Bin Packing n The problem of finding the minimum number of bins (containers) into which the weight (object) can be packed. n Once again, there is no fast or optimal algorithm, so we will look at several methods and compare them. 28
Bin Packing n Six Methods Next Fit (NF) Next Fit Decreasing (NFD) First Fit (FF) First Fit Decreasing (FFD) Worse Fit (WF) Worse Fit Decreasing (WFD) 29
Bin Packing n Next Fit (NF) – A new bin is opened if the weight to be packed next will not fit in the bin that is currently being filled; the current bin is then closed. n First Fit (FF) – The next weight to be packed is placed in the lowestnumbered bin already opened into which it will fit. If it does not fit in any open bins, a new bin is opened. 30
Bin Packing n n Worse Fit (WF) – The next weight to be packed is placed into the open bin with the largest amount of room remaining. If it does not fit in any bins, open a new bin. Decreasing-Time (NFD, FFD, WFD) – list the weights in order of decreasing size before the bin-packing method. Does NOT guarantee optimal solution. 31
Bin Packing n Next Fit (NF) n Advantages – Does not require knowledge of all the weights in advance; only need to know the remaining space in the bin. n Disadvantages – The bin packed early on may have had room for small items that come later in the list. n Best method for assembly-line packing. 32
Bin Packing n First Fit (FF) n Advantages – Does not require knowledge of all the weights in advance. n Disadvantages – Large number of bins will cause issues, large amount of computer storage n Best method for small amount of items to be packed. 33
Scheduling Tasks n Examples: n. Around-the-clock scheduling of doctors and nurses, scheduling equipment (X-rays, MRI scans) for maximum efficiency n. Organizing all sub-contractors (electric, plumbing, etc) to get a house built. 34
Scheduling Tasks n Examples: n. Schedule all different crews that are necessary to prepare a plane for next flight n. Creating a High School Yearbook 35
Scheduling Tasks Accurate planning and scheduling is required of both people and machines. n. Processors q. A person, machine, robot, operating room, or runway (for airplanes) whose time must be scheduled. 36
Scheduling Tasks Accurate planning and scheduling is required of both people and machines. n. Machine-Scheduling Problem q. The problem of deciding how the tasks should be scheduled so the entire job is completed as early as possible. 37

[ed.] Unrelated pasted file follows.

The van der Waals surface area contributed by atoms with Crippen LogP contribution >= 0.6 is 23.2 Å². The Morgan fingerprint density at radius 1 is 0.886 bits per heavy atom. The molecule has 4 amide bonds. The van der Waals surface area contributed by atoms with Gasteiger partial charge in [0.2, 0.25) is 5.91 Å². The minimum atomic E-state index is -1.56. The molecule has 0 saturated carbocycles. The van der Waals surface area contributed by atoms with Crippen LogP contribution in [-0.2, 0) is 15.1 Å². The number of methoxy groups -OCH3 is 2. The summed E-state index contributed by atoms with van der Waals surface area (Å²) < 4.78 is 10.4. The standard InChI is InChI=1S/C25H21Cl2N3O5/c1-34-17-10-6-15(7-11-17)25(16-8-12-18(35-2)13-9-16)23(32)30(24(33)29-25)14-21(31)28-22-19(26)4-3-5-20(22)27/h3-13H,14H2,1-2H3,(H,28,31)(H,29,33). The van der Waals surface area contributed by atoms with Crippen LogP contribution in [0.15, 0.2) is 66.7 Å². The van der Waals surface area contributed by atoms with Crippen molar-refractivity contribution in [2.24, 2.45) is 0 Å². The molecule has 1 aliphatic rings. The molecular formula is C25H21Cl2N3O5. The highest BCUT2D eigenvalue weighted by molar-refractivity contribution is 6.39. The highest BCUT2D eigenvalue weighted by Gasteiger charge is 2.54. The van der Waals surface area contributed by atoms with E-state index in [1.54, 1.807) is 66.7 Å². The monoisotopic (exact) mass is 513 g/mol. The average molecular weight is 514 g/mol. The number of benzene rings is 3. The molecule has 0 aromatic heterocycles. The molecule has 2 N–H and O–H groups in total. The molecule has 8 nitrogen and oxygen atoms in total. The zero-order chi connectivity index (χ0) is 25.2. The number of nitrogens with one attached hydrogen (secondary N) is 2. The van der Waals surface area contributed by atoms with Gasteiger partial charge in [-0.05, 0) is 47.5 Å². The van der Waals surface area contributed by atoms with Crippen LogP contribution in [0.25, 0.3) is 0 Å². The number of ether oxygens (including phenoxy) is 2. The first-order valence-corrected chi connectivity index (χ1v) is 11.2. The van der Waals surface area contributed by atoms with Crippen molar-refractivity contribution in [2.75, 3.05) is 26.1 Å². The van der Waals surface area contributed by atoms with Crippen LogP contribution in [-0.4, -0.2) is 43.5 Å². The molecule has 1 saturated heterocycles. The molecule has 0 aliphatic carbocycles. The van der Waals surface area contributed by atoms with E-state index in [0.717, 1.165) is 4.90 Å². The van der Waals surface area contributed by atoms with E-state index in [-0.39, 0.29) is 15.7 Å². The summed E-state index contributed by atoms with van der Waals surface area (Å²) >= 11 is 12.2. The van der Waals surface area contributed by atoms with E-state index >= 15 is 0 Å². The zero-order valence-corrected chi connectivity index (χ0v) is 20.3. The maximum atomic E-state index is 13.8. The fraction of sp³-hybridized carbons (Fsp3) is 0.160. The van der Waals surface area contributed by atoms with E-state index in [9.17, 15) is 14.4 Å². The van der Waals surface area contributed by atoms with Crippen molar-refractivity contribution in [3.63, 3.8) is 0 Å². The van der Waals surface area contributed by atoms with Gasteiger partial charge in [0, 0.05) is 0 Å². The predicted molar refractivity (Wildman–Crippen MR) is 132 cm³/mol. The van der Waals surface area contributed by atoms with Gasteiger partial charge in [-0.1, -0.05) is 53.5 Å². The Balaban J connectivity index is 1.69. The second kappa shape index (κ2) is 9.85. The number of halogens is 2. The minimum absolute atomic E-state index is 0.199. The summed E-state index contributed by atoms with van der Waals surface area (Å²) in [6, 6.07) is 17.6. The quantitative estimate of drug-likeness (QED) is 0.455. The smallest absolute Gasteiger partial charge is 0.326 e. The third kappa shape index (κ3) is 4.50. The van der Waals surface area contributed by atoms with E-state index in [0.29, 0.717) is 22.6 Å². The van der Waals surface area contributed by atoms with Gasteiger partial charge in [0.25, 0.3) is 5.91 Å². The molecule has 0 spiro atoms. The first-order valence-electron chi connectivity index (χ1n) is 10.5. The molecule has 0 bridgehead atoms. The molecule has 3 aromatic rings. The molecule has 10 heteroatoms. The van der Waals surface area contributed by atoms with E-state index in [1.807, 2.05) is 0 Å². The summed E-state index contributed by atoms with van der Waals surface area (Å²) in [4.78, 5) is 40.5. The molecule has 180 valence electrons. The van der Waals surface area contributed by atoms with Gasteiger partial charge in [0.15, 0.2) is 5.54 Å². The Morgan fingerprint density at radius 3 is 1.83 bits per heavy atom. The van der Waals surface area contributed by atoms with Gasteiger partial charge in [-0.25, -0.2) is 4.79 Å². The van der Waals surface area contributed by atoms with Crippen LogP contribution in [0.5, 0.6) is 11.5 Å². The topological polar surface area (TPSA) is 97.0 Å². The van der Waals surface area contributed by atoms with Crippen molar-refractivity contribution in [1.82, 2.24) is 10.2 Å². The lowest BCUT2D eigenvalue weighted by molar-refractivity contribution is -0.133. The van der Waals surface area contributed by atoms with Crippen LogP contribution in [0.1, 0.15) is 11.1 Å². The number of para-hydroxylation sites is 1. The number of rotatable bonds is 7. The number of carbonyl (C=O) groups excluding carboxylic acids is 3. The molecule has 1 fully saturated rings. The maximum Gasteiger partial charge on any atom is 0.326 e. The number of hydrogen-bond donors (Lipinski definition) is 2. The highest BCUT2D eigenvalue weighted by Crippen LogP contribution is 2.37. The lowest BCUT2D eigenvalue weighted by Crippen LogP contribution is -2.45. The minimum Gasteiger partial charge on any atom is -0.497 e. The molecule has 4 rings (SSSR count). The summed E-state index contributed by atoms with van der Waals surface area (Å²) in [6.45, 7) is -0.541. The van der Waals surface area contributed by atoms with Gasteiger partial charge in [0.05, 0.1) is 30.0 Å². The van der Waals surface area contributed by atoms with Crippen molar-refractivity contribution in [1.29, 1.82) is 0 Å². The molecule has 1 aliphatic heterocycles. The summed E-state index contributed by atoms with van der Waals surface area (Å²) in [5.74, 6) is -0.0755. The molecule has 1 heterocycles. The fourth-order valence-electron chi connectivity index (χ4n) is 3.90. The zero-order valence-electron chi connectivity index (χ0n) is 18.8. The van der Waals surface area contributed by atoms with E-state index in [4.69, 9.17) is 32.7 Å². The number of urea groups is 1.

Scheduling Tasks n Assumptions n When a processor starts a task, it will be completed without interruption. n Any processor can work on any of the tasks. n No processor stays idle voluntarily. 38
Scheduling Tasks n Assumptions n Order-requirement digraph is used to show the task order and has the task times highlighted within each vertex. n Priority lists arrange the tasks in order, independent of the order requirements. Used to “break ties” if more than one task is ready. 39
Scheduling Tasks n Goals to Consider n Minimize job. the completion time of the n Minimize the total time the processors are idle. n Find the minimum number of processors necessary to finish the job by a specified time. 40
When is the schedule optimal? n Optimal Time = Total time of all tasks/# processors. n Completion processor n Idle Time: length of longest Time is the amount of total time the processors are not used. 41
When is the schedule optimal? If the schedule completion time = the length of critical path, then the schedule is optimal (earliest completion time). 42
Order-Requirement Digraph n A directed graph (digraph) that shows which tasks precede other tasks among the collection of tasks making up a job.
Independent Tasks n Tasks that are independent of each other if they can be performed in any order (no edges in the order-requirement digraph). n Label the tasks by their task times rather than their task number.
Independent Tasks n The list-processing algorithm can be used to schedule the tasks onto machines using the given list but may not be efficient. n Geometrically, we can think of independent tasks as rectangles of height 1.
Independent Tasks Diagram of a task schedule on 2 processors